•Bernanke Effort to Accelerate Growth May Be Undermined by Loan Contraction

Discussion in 'Economics' started by ByLoSellHi, Sep 22, 2009.

  1. Fed Growth Effort May Be Undermined by ‘Tight’ Credit (Update1)
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    By Scott Lanman


    Sept. 22 (Bloomberg) --
    Federal Reserve Chairman Ben S. Bernanke’s efforts to stoke a U.S. economic recovery may be undermined by the central bank’s other goal of restoring the banking system to health.

    The Federal Open Market Committee, at the conclusion tomorrow of a two-day meeting, will probably maintain its assessment that “tight” bank credit is impeding growth, said economists including former Fed Governor Lyle Gramley. Lending contracted for five straight weeks through Sept. 9, a drop that in part reflects Fed orders to banks to raise more capital and toughen lending standards, analysts say.

    A failure to restore the flow of bank credit carries the risk that the economic recovery will be slower than the Fed anticipates, or even that the U.S. lapses into another recession, economists say. That would make it more likely the Fed will keep its main interest rate close to zero for a longer period.

    “They would be absolutely delighted if banks went out and raised a lot more private capital and then began to lend more,” said Gramley, now senior economic adviser with New York-based Soleil Securities Corp. “Until that happens, the Fed has to continue to try to encourage economic growth through easy money.”

    The FOMC, composed of Bernanke, Fed governors and regional Fed-bank presidents, is expected to release a statement at about 2:15 p.m. New York time. Economists surveyed by Bloomberg News unanimously forecast the Fed will leave its benchmark interest rate unchanged.

    Extend End Date

    The central bank may also decide to extend the end date of its $1.45 trillion program to buy housing debt, now set to expire at the end of the year, and to gradually reduce the size of the purchases.

    Banks have become more careful about lending. A Fed report released last week shows banks had $6.85 trillion of loans and leases outstanding to businesses and households as of Sept. 9, down for a fifth straight week and below the record $7.32 trillion in October 2008. Real estate loans, the biggest portion, stood at $3.79 trillion, up $7.5 billion from the prior week while down from a peak of $3.9 trillion.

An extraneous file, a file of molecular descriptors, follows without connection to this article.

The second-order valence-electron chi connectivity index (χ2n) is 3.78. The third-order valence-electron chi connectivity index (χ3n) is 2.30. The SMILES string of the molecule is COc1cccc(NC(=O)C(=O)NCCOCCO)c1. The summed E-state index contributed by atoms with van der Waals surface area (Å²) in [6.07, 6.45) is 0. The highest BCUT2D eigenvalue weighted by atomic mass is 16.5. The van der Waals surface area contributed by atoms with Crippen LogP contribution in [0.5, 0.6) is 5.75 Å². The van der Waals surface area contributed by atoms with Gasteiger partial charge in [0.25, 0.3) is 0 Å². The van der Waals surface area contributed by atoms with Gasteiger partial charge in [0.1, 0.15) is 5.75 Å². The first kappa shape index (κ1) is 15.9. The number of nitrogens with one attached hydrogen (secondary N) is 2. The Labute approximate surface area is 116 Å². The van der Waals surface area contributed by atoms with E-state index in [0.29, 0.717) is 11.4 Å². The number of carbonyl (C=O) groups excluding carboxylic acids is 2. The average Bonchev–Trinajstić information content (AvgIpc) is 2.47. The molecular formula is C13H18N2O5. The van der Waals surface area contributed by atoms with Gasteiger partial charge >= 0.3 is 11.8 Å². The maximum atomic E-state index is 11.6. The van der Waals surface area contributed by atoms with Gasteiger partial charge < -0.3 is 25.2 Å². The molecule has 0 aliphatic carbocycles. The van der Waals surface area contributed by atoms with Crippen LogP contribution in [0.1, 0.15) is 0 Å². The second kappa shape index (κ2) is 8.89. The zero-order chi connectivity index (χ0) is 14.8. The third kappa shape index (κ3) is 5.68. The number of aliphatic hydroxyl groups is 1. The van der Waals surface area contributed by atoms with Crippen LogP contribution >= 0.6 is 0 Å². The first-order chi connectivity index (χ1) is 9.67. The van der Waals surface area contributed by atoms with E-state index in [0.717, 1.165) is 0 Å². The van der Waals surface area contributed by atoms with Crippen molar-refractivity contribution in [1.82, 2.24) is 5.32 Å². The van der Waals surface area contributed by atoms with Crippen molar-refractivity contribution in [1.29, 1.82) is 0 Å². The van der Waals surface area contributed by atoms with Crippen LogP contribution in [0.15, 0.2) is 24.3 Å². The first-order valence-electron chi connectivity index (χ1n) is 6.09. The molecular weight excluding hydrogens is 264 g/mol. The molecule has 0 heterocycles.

The Fed’s second-quarter survey of senior loan officers, released Aug. 17, showed U.S. banks tightened standards on all types of loans and said they expect to maintain strict criteria on lending until at least the second half of 2010.

    ‘Worthy Households’

    “While it is important for economic recovery that lenders provide credit to worthy households and businesses, they also must maintain enough capital to withstand losses -- even if economic conditions turn out to be worse than anticipated,” San Francisco Fed President Janet Yellen said in a Sept. 14 speech.

    “The financial system is still far from healthy and tight credit is likely to put a damper on growth for some time to come,” Yellen continued.

    Fed-led stress tests of the 19 biggest U.S. banks earlier this year were designed to ensure that the firms had enough capital to withstand a more severe economic downturn. The tests found that the banks need to raise $75 billion to withstand potential losses.

    Separately, regional and some smaller U.S. banks may need $12 billion to $14 billion in additional capital to cope with troubled loans still on their books, the Congressional Oversight Panel said in August.

    Banks have a Nov. 9 deadline from the Fed to raise the amount of capital determined by the stress tests. Bernanke said in June that the 10 firms that required capital had raised or announced actions to generate $48 billion of new common equity. The firms included Bank of America Corp., Wells Fargo & Co. and GMAC LLC.

    Mortgage Rules

    The Fed has taken other steps to make sure banks avoid riskier loans. In July 2008, it tightened mortgage rules by requiring lenders to determine a borrower’s ability to repay and barring other practices that led to the collapse of the housing market.